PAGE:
Continuing the Academy’s percussion festival, the California-based senior citizen of contemporary music-making leads three works by Lou Harrison, the centenary of whose birth is the fulcrum on which this series of concerts and recitals turns.  First is Tributes to Charon from 1982 for three percussionists and alarm clocks, which Winnant requested from the composer for a 65th birthday concert; then, the 1987 five-movement Varied Trio for violin, piano and percussion; finally, the earlier (1973) Concerto for organ with percussion orchestra – about a dozen players –  in five movements which will present some logistical problems, mainly in siting the solo instrument.  As light relief come Henry Cowell’s Ostinato Pianissimo for Percussion octet, a pioneering piece from 1934 that lasts about 3 minutes – don’t blink; and John Cage’s Four6 from 1992, one of the great master’s late works and originally written for an unspecified (naturally) quartet.  Like pretty well everything in these American Triptych events, the content is significant and still challenging.

 

 

Friday October 6

GLORIES OF THE FRENCH BAROQUE

Brenda Rae and the Australian National Academy of Music Orchestra

Melbourne Recital Centre at 7:30

While the Academy’s percussionists are being happily engaged in their US-inspired orgy, the organisation’s other instrumentalists will be working under conductor Benjamin Bayl to support the American soprano in this night of music by Rameau.  I know nothing about Rae who is appearing here for the first time in Australia and tonight has the honour of launching the serious  music side of this year’s Melbourne Festival.  She will sing seven arias, which will be surrounded by overtures, dances and scene-setting interludes from the French composer’s operas, none of which we see today unless you’re lucky enough to live in Sydney: Les Paladins, Castor et Pollux (produced by Pinchgut Opera five years ago), Platee, Zoroastre, and two works from which you might have heard extracts: Les Boreades, and Les Indes galantes.   Other Pinchgut Rameaux include Dardanus in 2005, then Anacreon and Pigmalion on a triple bill earlier this year.  It’s a specialized field but just the sort of material that should be mounted at a festival because you’re unlikely to hear anything this concentrated very often.  The musicologists among us will be happy; let’s hope the singer is able.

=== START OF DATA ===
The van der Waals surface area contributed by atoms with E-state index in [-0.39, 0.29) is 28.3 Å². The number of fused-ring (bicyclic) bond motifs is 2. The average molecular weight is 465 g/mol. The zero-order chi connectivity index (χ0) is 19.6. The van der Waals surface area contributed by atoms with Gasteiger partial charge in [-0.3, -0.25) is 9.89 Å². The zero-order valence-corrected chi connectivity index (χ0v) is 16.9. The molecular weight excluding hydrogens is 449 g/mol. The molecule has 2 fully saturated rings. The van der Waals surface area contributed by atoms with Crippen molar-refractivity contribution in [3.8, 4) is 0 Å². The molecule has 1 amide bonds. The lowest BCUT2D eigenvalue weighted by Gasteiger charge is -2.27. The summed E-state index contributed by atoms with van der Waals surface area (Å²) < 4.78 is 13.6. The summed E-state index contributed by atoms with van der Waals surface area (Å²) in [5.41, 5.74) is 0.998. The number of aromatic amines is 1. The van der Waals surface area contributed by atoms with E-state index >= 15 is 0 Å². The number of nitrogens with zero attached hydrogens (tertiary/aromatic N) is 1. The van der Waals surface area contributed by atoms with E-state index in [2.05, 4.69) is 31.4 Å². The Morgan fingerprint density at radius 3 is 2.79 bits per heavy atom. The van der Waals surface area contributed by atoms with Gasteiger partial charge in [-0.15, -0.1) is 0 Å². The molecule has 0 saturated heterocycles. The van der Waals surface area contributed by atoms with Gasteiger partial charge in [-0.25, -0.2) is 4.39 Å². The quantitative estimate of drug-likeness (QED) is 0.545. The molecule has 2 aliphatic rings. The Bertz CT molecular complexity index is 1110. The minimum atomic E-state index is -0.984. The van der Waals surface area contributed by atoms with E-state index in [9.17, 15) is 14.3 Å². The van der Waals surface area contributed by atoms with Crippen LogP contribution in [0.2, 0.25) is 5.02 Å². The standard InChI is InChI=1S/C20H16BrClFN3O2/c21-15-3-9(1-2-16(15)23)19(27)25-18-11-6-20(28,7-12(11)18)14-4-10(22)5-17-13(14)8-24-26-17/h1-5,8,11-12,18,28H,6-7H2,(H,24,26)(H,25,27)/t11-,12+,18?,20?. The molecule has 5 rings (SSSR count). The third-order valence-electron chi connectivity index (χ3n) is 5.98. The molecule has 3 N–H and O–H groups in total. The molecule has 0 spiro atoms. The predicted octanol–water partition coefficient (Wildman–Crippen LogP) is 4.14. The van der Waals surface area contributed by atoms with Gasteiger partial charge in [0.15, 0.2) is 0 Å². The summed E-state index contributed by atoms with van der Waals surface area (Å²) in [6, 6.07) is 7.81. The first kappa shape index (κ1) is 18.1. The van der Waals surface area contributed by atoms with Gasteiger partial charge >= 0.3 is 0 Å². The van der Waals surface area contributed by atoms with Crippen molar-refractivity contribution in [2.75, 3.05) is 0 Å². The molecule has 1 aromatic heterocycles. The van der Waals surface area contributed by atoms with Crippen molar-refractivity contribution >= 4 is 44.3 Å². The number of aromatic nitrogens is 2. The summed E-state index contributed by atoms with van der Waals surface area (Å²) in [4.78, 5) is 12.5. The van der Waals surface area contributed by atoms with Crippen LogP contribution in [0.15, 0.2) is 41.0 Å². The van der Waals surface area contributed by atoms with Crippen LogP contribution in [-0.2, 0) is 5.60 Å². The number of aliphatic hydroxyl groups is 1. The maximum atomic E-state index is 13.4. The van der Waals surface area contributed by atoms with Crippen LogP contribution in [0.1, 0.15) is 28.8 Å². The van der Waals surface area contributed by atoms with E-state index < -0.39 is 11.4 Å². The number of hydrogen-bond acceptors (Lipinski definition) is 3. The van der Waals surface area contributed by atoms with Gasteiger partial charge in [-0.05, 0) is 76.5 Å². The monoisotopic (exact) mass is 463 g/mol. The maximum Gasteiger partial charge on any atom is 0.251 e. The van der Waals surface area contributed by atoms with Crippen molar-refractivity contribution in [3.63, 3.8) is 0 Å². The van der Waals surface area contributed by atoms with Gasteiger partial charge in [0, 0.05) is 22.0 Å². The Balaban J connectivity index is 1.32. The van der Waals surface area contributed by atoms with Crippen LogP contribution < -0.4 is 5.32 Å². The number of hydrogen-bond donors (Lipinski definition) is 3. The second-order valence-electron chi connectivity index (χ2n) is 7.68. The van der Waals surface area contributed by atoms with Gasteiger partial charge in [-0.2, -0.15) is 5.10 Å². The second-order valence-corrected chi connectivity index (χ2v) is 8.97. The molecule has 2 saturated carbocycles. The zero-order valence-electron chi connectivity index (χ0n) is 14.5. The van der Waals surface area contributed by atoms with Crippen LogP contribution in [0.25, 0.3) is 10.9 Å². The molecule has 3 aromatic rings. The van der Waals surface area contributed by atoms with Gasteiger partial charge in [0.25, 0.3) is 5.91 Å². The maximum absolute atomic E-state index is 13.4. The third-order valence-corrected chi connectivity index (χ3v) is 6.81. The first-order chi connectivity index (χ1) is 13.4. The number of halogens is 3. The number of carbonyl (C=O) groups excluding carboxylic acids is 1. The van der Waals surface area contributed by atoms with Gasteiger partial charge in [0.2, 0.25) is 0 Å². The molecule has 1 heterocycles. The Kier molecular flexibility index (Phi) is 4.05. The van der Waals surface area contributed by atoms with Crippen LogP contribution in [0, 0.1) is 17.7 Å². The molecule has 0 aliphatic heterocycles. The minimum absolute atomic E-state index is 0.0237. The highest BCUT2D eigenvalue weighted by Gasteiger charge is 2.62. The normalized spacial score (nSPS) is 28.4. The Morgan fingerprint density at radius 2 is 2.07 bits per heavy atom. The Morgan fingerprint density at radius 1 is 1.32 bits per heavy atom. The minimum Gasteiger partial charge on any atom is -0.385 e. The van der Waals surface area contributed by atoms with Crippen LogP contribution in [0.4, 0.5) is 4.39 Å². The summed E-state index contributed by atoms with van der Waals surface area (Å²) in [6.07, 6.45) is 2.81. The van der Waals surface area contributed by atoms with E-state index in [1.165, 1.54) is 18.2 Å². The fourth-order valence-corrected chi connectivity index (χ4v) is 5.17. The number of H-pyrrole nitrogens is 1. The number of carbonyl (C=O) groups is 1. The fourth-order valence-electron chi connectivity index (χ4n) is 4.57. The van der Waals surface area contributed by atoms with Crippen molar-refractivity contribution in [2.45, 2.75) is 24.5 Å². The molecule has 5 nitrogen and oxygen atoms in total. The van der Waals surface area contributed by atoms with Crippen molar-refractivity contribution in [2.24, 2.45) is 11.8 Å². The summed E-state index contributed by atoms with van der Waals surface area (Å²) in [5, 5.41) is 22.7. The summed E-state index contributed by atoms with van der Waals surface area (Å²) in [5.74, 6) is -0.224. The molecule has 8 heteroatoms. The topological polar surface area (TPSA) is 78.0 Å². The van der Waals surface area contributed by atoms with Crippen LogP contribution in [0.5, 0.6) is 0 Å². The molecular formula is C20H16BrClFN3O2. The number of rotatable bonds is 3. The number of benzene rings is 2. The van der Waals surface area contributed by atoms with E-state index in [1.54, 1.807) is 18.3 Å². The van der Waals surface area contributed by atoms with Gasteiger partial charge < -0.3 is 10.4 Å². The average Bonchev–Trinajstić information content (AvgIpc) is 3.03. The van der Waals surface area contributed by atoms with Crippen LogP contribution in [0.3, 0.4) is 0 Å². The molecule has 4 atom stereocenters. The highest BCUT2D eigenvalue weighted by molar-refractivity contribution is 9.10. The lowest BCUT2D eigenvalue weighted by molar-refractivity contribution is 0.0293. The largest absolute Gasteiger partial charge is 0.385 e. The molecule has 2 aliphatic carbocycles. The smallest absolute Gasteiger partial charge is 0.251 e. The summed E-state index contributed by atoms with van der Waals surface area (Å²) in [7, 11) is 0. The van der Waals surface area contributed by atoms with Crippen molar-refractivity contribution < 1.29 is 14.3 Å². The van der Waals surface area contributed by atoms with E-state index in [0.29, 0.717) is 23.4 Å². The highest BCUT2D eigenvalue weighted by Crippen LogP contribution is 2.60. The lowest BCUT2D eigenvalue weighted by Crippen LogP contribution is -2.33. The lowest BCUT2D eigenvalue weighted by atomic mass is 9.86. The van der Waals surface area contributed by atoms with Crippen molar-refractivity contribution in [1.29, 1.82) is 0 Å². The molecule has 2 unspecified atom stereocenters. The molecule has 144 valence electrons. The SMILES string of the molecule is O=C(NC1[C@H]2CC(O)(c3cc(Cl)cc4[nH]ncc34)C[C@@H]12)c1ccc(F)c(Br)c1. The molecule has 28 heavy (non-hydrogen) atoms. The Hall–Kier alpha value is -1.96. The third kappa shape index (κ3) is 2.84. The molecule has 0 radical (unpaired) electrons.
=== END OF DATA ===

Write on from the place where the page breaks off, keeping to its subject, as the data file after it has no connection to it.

Saturday October 7

JAN WILLIAMS

Australian National Academy of Music

South Melbourne Town Hall at 7:30 pm

Finishing up the American Triptych celebrating the wealth of the Republic’s composers for percussion comes another senior figure in the field and long-time presence at the University of Buffalo.  Williams leads four works by Lou Harrison, with a solitary stranger in the middle: Morton Feldman’s Instruments 3 for flute, oboe and percussion – 20 minutes of atypical activity.  But the night opens with Song of Quetzalcoatl, a 1941 composition for four percussionists with an understandable emphasis on Mexican instruments.   The brief 1939 Concerto No. 1 for Flute follows: also a trio, the woodwind solo is supported by two percussionists, although I’ve seen it played with only one handling the accompaniment. Like Debussy’s Rhapsodie, the ‘No. 1’ seems superfluous: I can’t find another.  Post-Feldman, Williams takes charge of the Canticle No. 1, also from 1939 and a percussion quintet lasting about 4 or 5 minutes; don’t blink.  The last Harrison work is the 1941 Labyrinth No. 3 for 11 percussion players and a relatively large-scale work, not just in the number of its executants but also in its four-movement length.